vasopressin for adults in septic shock

Vasopressin for Adults with Septic Shock

A 70 year old man with known prostatic malignancy and stage III chronic kidney disease developed fevers, left flank pain, urinary frequency and confusion. He deteriorated rapidly in ED becoming hypotensive and drowsy. He had a lactic acidosis. CT abdomen was showed left hydronephrosis and hydroureter and was suggestive of an infected obstructed kidney. During the scan he became peri-arrest and was intubated. There was a logistical delay in achieving nephrostomy, and he was requiring escalating levels of noradrenaline. Vasopressin was commenced in order to maintain his mean arterial pressure and reduce the noradrenaline requirement from 0.8mcg/kg/min. Nephrostomy was achieved around 12 hours later and he subsequently made a full recovery.

What is the role of Vasopressin for Adults in Septic Shock

Prad Shanmugasundaram

Arginine vasopressin (AVP) is an endogenous peptide hormone also known as anti-diuretic hormone. A relative deficiency of endogenous AVP in septic shock was shown by Landry et al in 1997 (1), who determined that secretion of AVP is significantly suppressed in patients with septic shock compared to those with cardiogenic shock. Administration of exogenous vasopressin to the septic shock group resulted in a significant pressor response with a mild reduction in cardiac output.

This finding led to further study into the role of vasopressin in vasodilatory shock, and it was recently recommended as an adjunctive pressor agent in the 2008 update to the Surviving Sepsis Guidelines (2). This recommendation is informed largely by the findings of the VASST study, an international multi-centre, randomised double-blind trial comparing low-dose vasopressin infusion (up to 0.03U/min) to noradrenaline infusion in patients with septic shock (3). The trial found no overall difference in mortality between the groups treated with vasopressin or noradrenaline at 28- or at 90-days. Vasopressin administration had a significant noradrenaline-sparing effect. There was no significant overall difference in adverse events between the groups, but there was a trend towards a higher rate of cardiac arrest in the noradrenaline group and a trend suggesting increased incidence of digital ischaemia in the vasopressin group.

A pre-defined secondary hypothesis attempted to identify a mortality benefit from vasopressin treatment in patients with more severe septic shock. Therefore, patients receiving 15mcg/min noradrenaline or more at randomisation were stratified to the more severe sepsis group, compared to those receiving less than 15mcg/min noradrenaline. No difference in mortality was found between vasopressin and noradrenaline therapy in the group with more severe septic shock. However there were significant trends in favour of vasopressin in the less severe septic shock group suggesting improved 28- and 90-day mortality.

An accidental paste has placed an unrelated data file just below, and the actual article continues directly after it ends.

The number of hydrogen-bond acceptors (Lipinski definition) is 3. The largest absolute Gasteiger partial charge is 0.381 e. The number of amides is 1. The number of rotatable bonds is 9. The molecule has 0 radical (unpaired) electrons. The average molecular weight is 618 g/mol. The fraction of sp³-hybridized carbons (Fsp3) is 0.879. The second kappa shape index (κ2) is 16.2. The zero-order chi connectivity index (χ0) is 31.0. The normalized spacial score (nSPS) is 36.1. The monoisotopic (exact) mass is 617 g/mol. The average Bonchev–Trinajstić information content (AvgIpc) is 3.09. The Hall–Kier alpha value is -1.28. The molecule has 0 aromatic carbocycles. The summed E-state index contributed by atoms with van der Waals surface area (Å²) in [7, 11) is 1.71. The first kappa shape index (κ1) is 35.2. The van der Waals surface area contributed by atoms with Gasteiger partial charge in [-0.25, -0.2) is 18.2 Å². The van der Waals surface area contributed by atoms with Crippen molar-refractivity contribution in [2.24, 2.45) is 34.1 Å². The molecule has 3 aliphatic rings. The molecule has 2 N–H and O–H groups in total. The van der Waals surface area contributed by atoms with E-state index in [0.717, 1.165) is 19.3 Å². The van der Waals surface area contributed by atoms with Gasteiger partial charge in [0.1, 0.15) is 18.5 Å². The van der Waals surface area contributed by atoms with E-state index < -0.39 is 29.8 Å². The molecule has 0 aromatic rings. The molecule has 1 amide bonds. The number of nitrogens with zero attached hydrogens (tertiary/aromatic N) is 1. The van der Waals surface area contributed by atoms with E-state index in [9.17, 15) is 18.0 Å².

Prior to the publication of the VASST study (3), there were only a limited number of prospective randomised controlled trials evaluating use of low-dose vasopressin in septic shock; however none of those trials were sufficiently powered to detect mortality differences between treatment groups (4-6). These trials showed concordance with the findings of Landry et al.(1) in confirming an improvement in haemodynamic indices when using vasopressin in septic shock, and a noradrenaline-sparing effect. However, there is some disparity in the dose ranges targeted in these trials. Malay et al. (4) targeted a vasopressin dose of 0.04U/min, the protocol used by Patel et al. (5) titrated dose up to 0.08U/min, while Dunser et al. (6) used a constant infusion rate of 0.66U/min. The Surviving Sepsis Guidelines (2) recommends a vasopressin infusion titrated to a rate of 0.03U/min according to the protocol used by the VASST investigators.

This variation of infusion rates may stem from a lack of phase II studies evaluating dosing ranges, suggesting that the optimal dose is unknown and most trial protocols set dosing based on expert opinion (7). Torgersen et al. attempted to address this by prospectively comparing haemodynamic response, organ function and adverse outcomes in patients with vasodilatory shock receiving 0.033U/min or 0.067U/min of vasopressin (8). They found a dose-dependent reduction in noradrenaline requirement, base deficit and troponin levels. However, both groups had similar increases in arterial pressure and arterial pH, with reduced heart rate and lactate levels. Interestingly, increased plasma vasopressin levels were found in patients receiving concomitant glucocorticoids. Adverse events were similar in both groups, but the trial lacked sufficient power to detect differences in patient mortality between groups.